Boris Johnson has been called on by a Brexiteer MP to prioritise ‘bygones’ in his government’s promised review of the relationship between government, the constititon and the law.
'We should have a commitment to abolish the Supreme Court'— ITV News Politics (@ITVNewsPolitics) September 25, 2019
Tory MP Desmond Swayne tells ITV News the Supreme Court 'well overstepped the mark' in its prorogation judgement and says he wants rid of it https://t.co/LP6RS7IrJZ pic.twitter.com/iSKjAgxyCI
In line with Conservative manifesto promises, Johnson told MPs that the role of the UK’s legal system in the constitution is to be addressed to prevent courts being used to conduct “politics by other means”.
But the prime minister was also egged on to “let bygones be top priority” by MP Sir Desmond Swayne, in an apparent call for retribution to the Supreme Court’s 2019 finding that Johnson had acted unlawfully by proroguing parliament.
Johnson was responding to a PMQs question which asked: “What plans he has to reform the relationship between the legislature, executive and the judiciary.”
In his response, Johnson did not elaborate much further than reiterating his party’s general election promise to create a constitutional democracy and rights commission “to examine the broader aspects of the constitution to develop proposals to restore trust in our institutions and in how our democracy operates”, he said, adding that it would require “careful consideration”.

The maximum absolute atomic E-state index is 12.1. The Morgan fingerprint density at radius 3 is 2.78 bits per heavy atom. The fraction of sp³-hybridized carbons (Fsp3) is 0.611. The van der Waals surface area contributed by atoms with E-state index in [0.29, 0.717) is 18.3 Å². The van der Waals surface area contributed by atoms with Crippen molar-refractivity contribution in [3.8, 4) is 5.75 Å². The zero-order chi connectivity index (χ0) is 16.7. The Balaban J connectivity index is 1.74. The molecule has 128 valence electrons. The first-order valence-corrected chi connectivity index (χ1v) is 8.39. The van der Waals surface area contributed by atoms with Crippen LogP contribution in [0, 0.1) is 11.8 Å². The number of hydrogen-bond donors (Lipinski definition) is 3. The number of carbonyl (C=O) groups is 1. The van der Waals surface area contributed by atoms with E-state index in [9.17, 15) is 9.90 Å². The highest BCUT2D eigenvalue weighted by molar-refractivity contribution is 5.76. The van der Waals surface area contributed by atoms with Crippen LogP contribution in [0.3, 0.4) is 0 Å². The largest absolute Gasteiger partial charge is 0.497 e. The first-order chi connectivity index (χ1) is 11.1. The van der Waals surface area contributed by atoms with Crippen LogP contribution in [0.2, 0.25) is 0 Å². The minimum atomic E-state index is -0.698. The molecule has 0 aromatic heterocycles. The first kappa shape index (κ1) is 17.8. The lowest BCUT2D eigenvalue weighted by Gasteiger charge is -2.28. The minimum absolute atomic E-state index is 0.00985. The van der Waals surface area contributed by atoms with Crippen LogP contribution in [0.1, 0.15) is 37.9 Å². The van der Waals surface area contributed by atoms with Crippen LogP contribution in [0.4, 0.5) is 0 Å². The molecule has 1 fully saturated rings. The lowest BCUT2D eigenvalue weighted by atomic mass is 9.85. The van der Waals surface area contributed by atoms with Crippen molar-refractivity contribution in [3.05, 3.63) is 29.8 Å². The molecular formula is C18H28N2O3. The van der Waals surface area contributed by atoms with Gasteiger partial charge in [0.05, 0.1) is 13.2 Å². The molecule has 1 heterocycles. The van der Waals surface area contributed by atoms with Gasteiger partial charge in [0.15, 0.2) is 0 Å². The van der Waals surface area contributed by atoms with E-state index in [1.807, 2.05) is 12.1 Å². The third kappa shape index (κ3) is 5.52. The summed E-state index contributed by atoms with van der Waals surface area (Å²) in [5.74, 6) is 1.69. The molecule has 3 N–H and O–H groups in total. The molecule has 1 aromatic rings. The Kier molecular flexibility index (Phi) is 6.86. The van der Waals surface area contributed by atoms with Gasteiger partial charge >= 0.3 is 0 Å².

He was then asked if he would prioritise “bygones” by Sir Desmond, who after the Supreme Court’s decision against the government called for it to be abolished.
“I think it has well overstepped the mark,” said the New Forest West MP at the time of the court’s decision, later blogging that the decision amounted to a “coup”.
In response to Sir Desmond’s question in the Commons, Johnson said: “Our independent courts and legal system are of course admired around the world.
“We will continue to ensure that judicial review is available to protect the rights of individuals against an overbearing state, while ensuring that it is not used to conduct politics by other means or to create needless delays.”
The answer is an almost verbatim repeat of the phrasing on page 48 of the election manifesto, which alarmed commentators as a harbinger of possible attacks on the Human Rights Act and judicial powers.